Michael Lewis’ “Boomerang”: Not a Review, Just Some Thoughts

Lewis,once again, does a great job on explaining the financial crisis of 2008. In “Boomerang” he does something different (at least different from his other two books I’ve read- “Liar’s Poker” and “The Big Short”). He explores the crisis of other, very unique countries.

Now, if you’re like me, you assumed that the crisis might have happened or came about in a similar way and of similar attitudes as the American Culture. Like, I thought it happened because people became greedy, self-absorbed,  blind, and naive all for money and they idea that it results in happiness and his a measure of success.

This is not the case from some of the countries that were heavily impacted by the sub-prime crisis. The only way I can describe this is that Lewis narrates people who act like their country and country that act like their people. It is the culture that is within the country, that brought about major financial disaster.

For example, and I won’t give too much a way, Iceland lost big time primarily because they simply were not a people of bankers (despite how much they thought themselves to be). They did not belong, and therefore, from the start were destined to fail.

All the countries that he explores fail for their own cultural behavior.

At the end of the day, his overall point is that if we want make a better the economy of the nation we live in, we need to focus of the the culture that masks it.

I so strongly agree with this point. Certain cities a California have filde for bankruptcy or on the verge of doing so. So people of those cities still refuse to increase taxes. Lewis points out that some places were given the opportunity to BEFORE things started to get bad, but at a time when they were projected to hit that particularly city bad soon, people still wanted to spend way beyond their means.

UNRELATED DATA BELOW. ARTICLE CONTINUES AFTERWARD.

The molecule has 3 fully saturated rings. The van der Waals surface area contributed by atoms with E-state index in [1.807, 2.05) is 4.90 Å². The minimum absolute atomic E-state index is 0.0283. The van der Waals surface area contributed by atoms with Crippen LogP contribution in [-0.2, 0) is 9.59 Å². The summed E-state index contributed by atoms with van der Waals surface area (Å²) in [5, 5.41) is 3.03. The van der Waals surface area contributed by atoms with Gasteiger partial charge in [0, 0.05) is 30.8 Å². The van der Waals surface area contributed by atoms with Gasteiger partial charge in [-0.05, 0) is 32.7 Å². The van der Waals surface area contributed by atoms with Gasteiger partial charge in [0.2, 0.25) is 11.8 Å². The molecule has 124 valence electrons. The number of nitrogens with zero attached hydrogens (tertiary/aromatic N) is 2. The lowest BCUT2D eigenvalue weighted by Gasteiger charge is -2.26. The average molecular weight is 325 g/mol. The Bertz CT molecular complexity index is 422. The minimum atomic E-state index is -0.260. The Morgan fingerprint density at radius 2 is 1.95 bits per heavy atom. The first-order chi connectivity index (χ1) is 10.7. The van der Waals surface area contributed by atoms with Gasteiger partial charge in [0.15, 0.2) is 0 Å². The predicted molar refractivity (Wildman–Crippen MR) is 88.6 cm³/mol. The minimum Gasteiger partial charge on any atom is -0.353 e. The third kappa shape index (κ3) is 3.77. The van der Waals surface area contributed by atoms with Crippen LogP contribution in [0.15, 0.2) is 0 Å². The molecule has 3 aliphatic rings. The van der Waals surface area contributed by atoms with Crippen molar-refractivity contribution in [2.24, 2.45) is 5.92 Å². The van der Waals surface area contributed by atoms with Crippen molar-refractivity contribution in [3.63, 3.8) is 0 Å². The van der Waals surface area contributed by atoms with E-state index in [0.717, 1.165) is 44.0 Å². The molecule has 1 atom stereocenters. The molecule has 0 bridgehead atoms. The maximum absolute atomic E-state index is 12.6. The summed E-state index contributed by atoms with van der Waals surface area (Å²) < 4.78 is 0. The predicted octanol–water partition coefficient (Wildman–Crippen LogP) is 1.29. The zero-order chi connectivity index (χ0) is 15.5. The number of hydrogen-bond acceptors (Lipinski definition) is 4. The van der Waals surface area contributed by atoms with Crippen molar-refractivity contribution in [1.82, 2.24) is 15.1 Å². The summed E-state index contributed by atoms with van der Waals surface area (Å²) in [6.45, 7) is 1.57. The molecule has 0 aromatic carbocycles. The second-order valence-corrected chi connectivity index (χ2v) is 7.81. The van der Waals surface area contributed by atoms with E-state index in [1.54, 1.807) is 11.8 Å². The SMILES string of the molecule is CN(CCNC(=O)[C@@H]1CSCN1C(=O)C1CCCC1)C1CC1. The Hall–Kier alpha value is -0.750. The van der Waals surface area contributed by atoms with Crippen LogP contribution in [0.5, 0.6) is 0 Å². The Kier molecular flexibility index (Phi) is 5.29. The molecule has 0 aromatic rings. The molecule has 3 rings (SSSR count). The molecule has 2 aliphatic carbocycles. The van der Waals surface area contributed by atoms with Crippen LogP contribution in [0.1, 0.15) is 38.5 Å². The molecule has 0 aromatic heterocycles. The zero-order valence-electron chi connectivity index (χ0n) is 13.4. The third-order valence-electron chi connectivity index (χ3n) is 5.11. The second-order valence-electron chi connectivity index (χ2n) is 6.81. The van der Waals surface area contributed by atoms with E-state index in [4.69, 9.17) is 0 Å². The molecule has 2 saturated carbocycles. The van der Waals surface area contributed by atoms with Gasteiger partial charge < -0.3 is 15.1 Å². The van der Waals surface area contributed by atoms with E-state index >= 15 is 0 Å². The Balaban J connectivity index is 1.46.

I think people are so stuck in their ways that they are still in denial about the amount of debt that we are in. Because there are government bailouts (And, I do think they were necessary) they permit people to think that even while at the edge of the cliff, even as they job, there will be some how this magical bungee rope that will save them from that fall… I think I will expand on this idea further in a different post.

Overall, great and easy read. He does an amazing job of taking us into the mindest of of other cultures while maintaining the simplicity in which he explains the complex financial meltdowns (although if you’ve read his other books, even the financial part is easy because it is more or less the same).

When it Comes to Economics: Read Michael Lewis


As an English major, I did not think I could understand economics until Michael Lewis. Over the summer, I read “Liar´s Poker” and “The Big Short”. Now, after ¨The Brief Wondrous Life of Oscar Wao¨by Junot Diaz (and fictional), I am reading Lewis’ ¨Boomerang¨ His style is impeccably comprehensible and simply for those who, like myself, thought they could not understand economics. I don´t want to get into it now, but economics is a subject that has a stigma that it is and is for people of a certain league. Time after time, Lewis proves that this isn’t true. He notes in the first chapter of ¨Boomerang,¨ that an Icelandic man who was a fisherman from the age of 15, until when he was 31,decided to become an investment banker without any prior education (or, at least, formal education).

A further review on the book to come!